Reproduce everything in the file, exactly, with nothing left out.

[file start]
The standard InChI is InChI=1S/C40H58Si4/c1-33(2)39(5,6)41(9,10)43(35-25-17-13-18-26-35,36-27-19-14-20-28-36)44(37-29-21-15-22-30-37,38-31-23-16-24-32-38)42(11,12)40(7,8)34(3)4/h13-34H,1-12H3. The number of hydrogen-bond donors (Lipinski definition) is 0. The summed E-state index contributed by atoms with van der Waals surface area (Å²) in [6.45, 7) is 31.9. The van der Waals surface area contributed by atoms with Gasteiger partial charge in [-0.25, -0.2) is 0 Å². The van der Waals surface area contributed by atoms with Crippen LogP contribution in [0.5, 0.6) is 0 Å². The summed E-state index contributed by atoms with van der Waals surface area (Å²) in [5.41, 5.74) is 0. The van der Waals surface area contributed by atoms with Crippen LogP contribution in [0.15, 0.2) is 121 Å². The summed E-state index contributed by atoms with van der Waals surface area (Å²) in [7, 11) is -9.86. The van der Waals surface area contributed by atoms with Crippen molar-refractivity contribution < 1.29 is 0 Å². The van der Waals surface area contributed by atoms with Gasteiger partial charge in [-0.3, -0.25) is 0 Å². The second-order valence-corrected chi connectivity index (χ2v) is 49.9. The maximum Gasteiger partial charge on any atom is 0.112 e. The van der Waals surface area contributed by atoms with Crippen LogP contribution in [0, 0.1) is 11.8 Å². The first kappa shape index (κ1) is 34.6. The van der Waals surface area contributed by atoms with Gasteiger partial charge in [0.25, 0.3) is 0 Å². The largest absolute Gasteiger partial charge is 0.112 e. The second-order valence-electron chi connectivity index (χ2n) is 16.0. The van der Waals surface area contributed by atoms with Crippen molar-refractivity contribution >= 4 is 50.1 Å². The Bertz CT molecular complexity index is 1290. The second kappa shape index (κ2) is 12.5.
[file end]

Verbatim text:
The standard InChI is InChI=1S/C40H58Si4/c1-33(2)39(5,6)41(9,10)43(35-25-17-13-18-26-35,36-27-19-14-20-28-36)44(37-29-21-15-22-30-37,38-31-23-16-24-32-38)42(11,12)40(7,8)34(3)4/h13-34H,1-12H3. The number of hydrogen-bond donors (Lipinski definition) is 0. The summed E-state index contributed by atoms with van der Waals surface area (Å²) in [6.45, 7) is 31.9. The van der Waals surface area contributed by atoms with Gasteiger partial charge in [-0.25, -0.2) is 0 Å². The van der Waals surface area contributed by atoms with Crippen LogP contribution in [0.5, 0.6) is 0 Å². The summed E-state index contributed by atoms with van der Waals surface area (Å²) in [5.41, 5.74) is 0. The van der Waals surface area contributed by atoms with Crippen LogP contribution in [0.15, 0.2) is 121 Å². The summed E-state index contributed by atoms with van der Waals surface area (Å²) in [7, 11) is -9.86. The van der Waals surface area contributed by atoms with Crippen molar-refractivity contribution < 1.29 is 0 Å². The van der Waals surface area contributed by atoms with Gasteiger partial charge in [-0.3, -0.25) is 0 Å². The second-order valence-corrected chi connectivity index (χ2v) is 49.9. The maximum Gasteiger partial charge on any atom is 0.112 e. The van der Waals surface area contributed by atoms with Crippen LogP contribution in [0, 0.1) is 11.8 Å². The first kappa shape index (κ1) is 34.6. The van der Waals surface area contributed by atoms with Gasteiger partial charge in [0.25, 0.3) is 0 Å². The largest absolute Gasteiger partial charge is 0.112 e. The second-order valence-electron chi connectivity index (χ2n) is 16.0. The van der Waals surface area contributed by atoms with Crippen molar-refractivity contribution >= 4 is 50.1 Å². The Bertz CT molecular complexity index is 1290. The second kappa shape index (κ2) is 12.5.